TEDxManhattan Heroes: David Binkle

As TEDxManhattan 2014 approaches, we've asked this year's speakers to introduce themselves by answering a few questions. Today we feature David Binkle, Director of Food Services for the Los Angeles Unified School District.

What's the topic you'll be speaking about?

How Los Angeles Unified School District (LAUSD) has changed the way 650,000 students eat daily. The talk will cover how the school district has embraced changing the food served in the school meal program. Beginning the journey in 2002 the LAUSD banned carbonated soda drinks with the passage of the board policy called the "Healthy Beverage Motion." Following the hotly contested movement towards healthy lifestyles, the follow-up came in the form of the "Healthy Snack Motion" in 2004, which limited the snacks sold and served to children on school campuses. Subsequent years saw the development of the Cafeteria Reform Motion (2005 ) and Obesity Prevention Motion.

With 80% of district students living in circumstances of poverty, nutrition education is the key component to teaching the importance of the prevention of disease and the reduction of childhood obesity through nutrition and physical fitness.

Why is this important?

The importance of the change embraces the LAUSD's "I'm In" 5-year campaign to educate students, parents and staff on the importance of living a healthy lifestyle. With 80% of district students living in circumstances of poverty, nutrition education is the key component to teaching the importance of the prevention of disease and the reduction of childhood obesity through nutrition and physical fitness.

Are there other projects you're also passionate about right now – either yours or someone else's?

Share Our Strength's "No Kid Hungry" campaign is ending childhood hunger by connecting kids to the healthy food they need, every day. The SOS website indicates that "Nearly one in five children in America lives in households that struggle to put food on the table. They may look no different than other children; child hunger in America is often invisible. They are hurting, just the same." Seeing firsthand the impact of homeless children on the streets of Los Angeles is deeply troubling and appalling all the same.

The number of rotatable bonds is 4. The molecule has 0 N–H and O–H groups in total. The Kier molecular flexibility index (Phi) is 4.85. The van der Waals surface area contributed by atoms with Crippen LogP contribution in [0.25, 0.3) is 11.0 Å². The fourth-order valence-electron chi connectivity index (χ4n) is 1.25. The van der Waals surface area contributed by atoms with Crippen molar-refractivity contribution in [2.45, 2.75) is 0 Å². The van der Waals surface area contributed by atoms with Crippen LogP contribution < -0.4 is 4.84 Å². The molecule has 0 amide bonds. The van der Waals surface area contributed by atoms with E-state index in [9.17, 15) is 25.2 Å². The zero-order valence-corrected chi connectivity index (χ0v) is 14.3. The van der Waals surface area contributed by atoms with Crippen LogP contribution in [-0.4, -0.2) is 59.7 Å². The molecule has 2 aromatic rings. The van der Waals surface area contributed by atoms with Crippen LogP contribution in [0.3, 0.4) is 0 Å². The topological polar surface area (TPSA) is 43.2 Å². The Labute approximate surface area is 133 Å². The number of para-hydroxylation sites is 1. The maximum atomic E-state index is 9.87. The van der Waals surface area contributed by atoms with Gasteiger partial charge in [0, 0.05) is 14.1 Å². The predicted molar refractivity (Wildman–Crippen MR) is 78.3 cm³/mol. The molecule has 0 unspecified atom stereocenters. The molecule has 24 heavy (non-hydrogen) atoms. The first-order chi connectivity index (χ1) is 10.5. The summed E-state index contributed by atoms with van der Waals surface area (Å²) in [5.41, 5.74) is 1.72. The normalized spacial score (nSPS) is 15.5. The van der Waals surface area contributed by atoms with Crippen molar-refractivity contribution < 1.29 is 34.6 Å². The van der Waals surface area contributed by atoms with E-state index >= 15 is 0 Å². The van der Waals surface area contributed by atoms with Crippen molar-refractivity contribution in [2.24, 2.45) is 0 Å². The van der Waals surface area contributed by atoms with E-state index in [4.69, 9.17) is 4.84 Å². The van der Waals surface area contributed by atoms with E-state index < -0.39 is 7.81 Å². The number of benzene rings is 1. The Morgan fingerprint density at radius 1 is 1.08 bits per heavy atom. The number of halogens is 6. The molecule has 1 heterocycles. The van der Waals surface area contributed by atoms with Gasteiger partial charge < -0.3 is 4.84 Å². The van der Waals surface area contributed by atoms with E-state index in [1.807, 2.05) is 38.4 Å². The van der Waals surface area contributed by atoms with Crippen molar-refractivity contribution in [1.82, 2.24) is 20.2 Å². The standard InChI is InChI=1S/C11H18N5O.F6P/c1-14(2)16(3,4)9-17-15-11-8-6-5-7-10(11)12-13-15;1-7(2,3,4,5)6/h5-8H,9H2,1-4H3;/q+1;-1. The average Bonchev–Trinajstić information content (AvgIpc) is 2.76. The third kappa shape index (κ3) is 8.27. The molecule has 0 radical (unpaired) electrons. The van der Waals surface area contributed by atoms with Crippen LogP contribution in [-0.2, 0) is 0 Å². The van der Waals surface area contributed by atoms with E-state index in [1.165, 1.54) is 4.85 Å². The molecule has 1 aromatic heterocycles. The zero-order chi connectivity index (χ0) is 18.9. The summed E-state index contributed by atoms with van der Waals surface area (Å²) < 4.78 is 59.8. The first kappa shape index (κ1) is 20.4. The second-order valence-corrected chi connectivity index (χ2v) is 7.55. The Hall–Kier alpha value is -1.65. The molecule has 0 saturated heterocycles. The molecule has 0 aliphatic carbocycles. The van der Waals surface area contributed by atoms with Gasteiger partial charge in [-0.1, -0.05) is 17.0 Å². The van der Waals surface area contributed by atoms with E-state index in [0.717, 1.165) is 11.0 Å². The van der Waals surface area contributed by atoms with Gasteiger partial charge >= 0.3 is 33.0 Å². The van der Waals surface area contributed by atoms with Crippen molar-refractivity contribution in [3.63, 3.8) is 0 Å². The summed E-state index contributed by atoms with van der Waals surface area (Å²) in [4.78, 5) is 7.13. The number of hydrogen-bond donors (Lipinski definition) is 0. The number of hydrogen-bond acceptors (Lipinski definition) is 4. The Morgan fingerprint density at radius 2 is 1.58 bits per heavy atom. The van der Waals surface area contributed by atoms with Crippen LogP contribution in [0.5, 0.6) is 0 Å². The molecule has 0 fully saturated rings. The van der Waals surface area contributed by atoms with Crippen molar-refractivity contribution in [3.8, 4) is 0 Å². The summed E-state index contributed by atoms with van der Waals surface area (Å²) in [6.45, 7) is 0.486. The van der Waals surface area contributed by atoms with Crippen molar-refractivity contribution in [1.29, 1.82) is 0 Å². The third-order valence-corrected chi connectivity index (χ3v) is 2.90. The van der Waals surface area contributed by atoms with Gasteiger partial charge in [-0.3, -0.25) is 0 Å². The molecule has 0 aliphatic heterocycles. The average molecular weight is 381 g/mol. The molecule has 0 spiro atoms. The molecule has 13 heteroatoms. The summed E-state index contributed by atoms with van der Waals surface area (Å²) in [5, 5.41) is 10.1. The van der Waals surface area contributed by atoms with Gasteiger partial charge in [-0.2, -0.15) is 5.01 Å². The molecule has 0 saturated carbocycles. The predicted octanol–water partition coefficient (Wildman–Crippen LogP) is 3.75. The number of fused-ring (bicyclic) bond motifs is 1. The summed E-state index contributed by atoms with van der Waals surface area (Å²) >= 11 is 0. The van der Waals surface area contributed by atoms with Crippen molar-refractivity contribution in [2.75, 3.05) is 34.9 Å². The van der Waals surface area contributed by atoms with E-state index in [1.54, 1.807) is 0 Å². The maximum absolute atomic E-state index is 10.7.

Secondly, I am passionate about the 13 part PBS Series "Food Forward," which "opens the door into a new world of possibility, where pioneers and visionaries who are creating viable alternatives to the pressing social and environmental impacts of our industrial food system. Across the country, a vanguard of food rebels--farmers, chefs, fishermen, teachers, scientists, and entrepreneurs--are creating inspired, but practical solutions that are nourishing us and the planet. These are stories America needs to hear. Food Forward is also a volunteer powered grassroots group of Angelenos who care about reconnecting to our food system and making change around urban hunger."

Which other 2014 TEDxManhattan speakers are you excited about hearing?

I am looking forward to hearing Tom Colicchio and the expansion on "A Place at the Table," Participant Media's documentary about food insecurity in America, which premiered at the 2012 Sundance Film Festival. I am working on a documentary project "Our Food Chain" to show the relationship to healthy eating while focusing on the waste of food as well.

Where can more information about your project be found?

More information can be found at http://cafe-la.lausd.net/


TEDxManhattan, “Changing the Way We Eat,,” will take place March 1, 2014 at the TimesCenter in New York City.  Interested in joining the day? You can host or attend a viewing party in your community. You can also watch the talks live on March 1 at new.livestream.com/tedx/manhattan2014. For more information, please visit http://www.tedxmanhattan.org/.

Responses to "TEDxManhattan Heroes: David Binkle"

  1. Charles Dieringer, Ed.D.

    It took a couple of years to get Asian Carp approved by the FDA for use in our school cafeterias. Some 'uninformed special interest' are wanting to destroy this Humanitarian Food Source as first noted by the US Army Corps of Engineers (page 24, of the Asian Carp Framework, asiancarp.org) Being that this flesh is 100% organic, is it being utilized in our school lunch programs?

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